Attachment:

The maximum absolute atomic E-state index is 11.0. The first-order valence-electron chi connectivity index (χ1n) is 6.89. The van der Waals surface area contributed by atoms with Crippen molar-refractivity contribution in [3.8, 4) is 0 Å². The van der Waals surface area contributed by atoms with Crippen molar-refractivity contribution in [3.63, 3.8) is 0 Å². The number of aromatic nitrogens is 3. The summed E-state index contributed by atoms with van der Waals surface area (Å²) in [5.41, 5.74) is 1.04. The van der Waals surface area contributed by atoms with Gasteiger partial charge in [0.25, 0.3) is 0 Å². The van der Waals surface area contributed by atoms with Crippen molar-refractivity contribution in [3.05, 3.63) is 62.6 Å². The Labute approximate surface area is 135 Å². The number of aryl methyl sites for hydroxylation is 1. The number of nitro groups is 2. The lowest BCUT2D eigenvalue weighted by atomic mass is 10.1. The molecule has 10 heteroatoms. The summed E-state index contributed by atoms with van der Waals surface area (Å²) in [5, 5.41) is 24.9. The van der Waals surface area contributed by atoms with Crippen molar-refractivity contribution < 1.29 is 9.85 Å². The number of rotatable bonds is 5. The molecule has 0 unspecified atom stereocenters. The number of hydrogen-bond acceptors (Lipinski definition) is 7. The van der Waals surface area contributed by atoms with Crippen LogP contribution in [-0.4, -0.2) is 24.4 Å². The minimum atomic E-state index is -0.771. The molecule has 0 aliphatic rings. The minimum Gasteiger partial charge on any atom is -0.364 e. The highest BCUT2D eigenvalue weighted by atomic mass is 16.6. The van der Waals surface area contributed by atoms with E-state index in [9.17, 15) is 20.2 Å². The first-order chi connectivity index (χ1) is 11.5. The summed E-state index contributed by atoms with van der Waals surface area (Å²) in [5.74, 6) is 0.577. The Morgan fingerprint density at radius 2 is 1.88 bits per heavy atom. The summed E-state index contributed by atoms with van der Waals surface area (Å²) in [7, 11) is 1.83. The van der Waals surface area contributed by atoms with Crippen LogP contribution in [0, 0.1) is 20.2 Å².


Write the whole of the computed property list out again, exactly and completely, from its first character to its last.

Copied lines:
The maximum absolute atomic E-state index is 11.0. The first-order valence-electron chi connectivity index (χ1n) is 6.89. The van der Waals surface area contributed by atoms with Crippen molar-refractivity contribution in [3.8, 4) is 0 Å². The van der Waals surface area contributed by atoms with Crippen molar-refractivity contribution in [3.63, 3.8) is 0 Å². The number of aromatic nitrogens is 3. The summed E-state index contributed by atoms with van der Waals surface area (Å²) in [5.41, 5.74) is 1.04. The van der Waals surface area contributed by atoms with Gasteiger partial charge in [0.25, 0.3) is 0 Å². The van der Waals surface area contributed by atoms with Crippen molar-refractivity contribution in [3.05, 3.63) is 62.6 Å². The Labute approximate surface area is 135 Å². The number of aryl methyl sites for hydroxylation is 1. The number of nitro groups is 2. The lowest BCUT2D eigenvalue weighted by atomic mass is 10.1. The molecule has 10 heteroatoms. The summed E-state index contributed by atoms with van der Waals surface area (Å²) in [5, 5.41) is 24.9. The van der Waals surface area contributed by atoms with Crippen molar-refractivity contribution < 1.29 is 9.85 Å². The number of rotatable bonds is 5. The molecule has 0 unspecified atom stereocenters. The number of hydrogen-bond acceptors (Lipinski definition) is 7. The van der Waals surface area contributed by atoms with Crippen LogP contribution in [-0.4, -0.2) is 24.4 Å². The minimum atomic E-state index is -0.771. The molecule has 0 aliphatic rings. The minimum Gasteiger partial charge on any atom is -0.364 e. The highest BCUT2D eigenvalue weighted by atomic mass is 16.6. The van der Waals surface area contributed by atoms with E-state index in [9.17, 15) is 20.2 Å². The first-order chi connectivity index (χ1) is 11.5. The summed E-state index contributed by atoms with van der Waals surface area (Å²) in [5.74, 6) is 0.577. The Morgan fingerprint density at radius 2 is 1.88 bits per heavy atom. The summed E-state index contributed by atoms with van der Waals surface area (Å²) in [7, 11) is 1.83. The van der Waals surface area contributed by atoms with Crippen LogP contribution in [0, 0.1) is 20.2 Å².